Audience viewing figures for the Academy Awards have been in decline for a number of years, dropping by 39% between 2014 and 2017. The length of the ceremony has also been cited as one of the reasons that the awards are inaccessible, with the Academy saying that they will host “a more globally accessible, three-hour telecast”.
For those within the film industry, the changes have raised concerns. By taking into account films that are commercially popular, critics believe there is a prospect of sidelining films which both perform well at the box office, and have important messages. Last year’s Best Picture nominee, Get Out, made over $255 million at the box office– but also sparked a conversation about interracial relationships and racism in the US.
People are also worried about what will be cut in order to reduce the length of the ceremony. Craft and technical categories, such as sound and lighting, may not appeal to viewers at home – but those within the industry feel that recognition is important for skills that are integral to production.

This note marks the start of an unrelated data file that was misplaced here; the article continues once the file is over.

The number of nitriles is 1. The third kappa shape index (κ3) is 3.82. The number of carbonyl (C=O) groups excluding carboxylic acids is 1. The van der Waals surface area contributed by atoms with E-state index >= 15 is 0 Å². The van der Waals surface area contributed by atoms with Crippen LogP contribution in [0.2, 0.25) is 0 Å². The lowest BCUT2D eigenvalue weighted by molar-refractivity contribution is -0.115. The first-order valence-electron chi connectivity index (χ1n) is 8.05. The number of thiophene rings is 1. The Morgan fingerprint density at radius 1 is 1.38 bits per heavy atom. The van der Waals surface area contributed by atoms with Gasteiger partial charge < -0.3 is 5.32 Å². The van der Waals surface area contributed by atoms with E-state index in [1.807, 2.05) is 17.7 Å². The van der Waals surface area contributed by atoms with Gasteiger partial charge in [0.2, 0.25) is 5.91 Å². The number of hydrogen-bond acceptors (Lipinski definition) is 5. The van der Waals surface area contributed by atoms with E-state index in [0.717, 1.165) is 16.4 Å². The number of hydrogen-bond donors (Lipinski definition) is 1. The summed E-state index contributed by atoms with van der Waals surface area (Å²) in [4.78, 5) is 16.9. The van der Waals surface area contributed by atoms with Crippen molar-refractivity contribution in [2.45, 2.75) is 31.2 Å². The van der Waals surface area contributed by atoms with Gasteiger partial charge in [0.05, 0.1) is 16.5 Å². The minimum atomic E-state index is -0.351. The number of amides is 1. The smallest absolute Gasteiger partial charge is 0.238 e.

Entertainment journalist Simon Thompson said: “If you’re sitting at home in Idaho or London, that’s not really what you’re interested in. You want to see celebrity names, people that you care about”.
The Oscars currently air on the TV Channel ABC, which is owned by Disney- who also own many major franchises. Thompson said:
‘This year if you’re looking at popular movies, the biggest hit was Black Panther, you’ve got the Avengers which was massively popular as well. Those are both Marvel-Disney movies… ABC is also about to buy Fox and get a lot bigger. A lot of people are thinking it might be a little unfair purely on market ownership alone.”
Not all prospective changes are bad however, with many people lobbying for the recognition of stunt actors- a vast quantity of whom work in popular films.
With Hollywood having many internal conversations about the behaviour of those who work within it off the back of the #MeToo movement, and the ability to reflect the world watching in terms of diversity of representation, the changes are hoped to mark the start of an understanding of audience needs.
Simon Thompson said: “There is a positive movement within Hollywood, directors, writers and within the Academy itself are pushing for change:”
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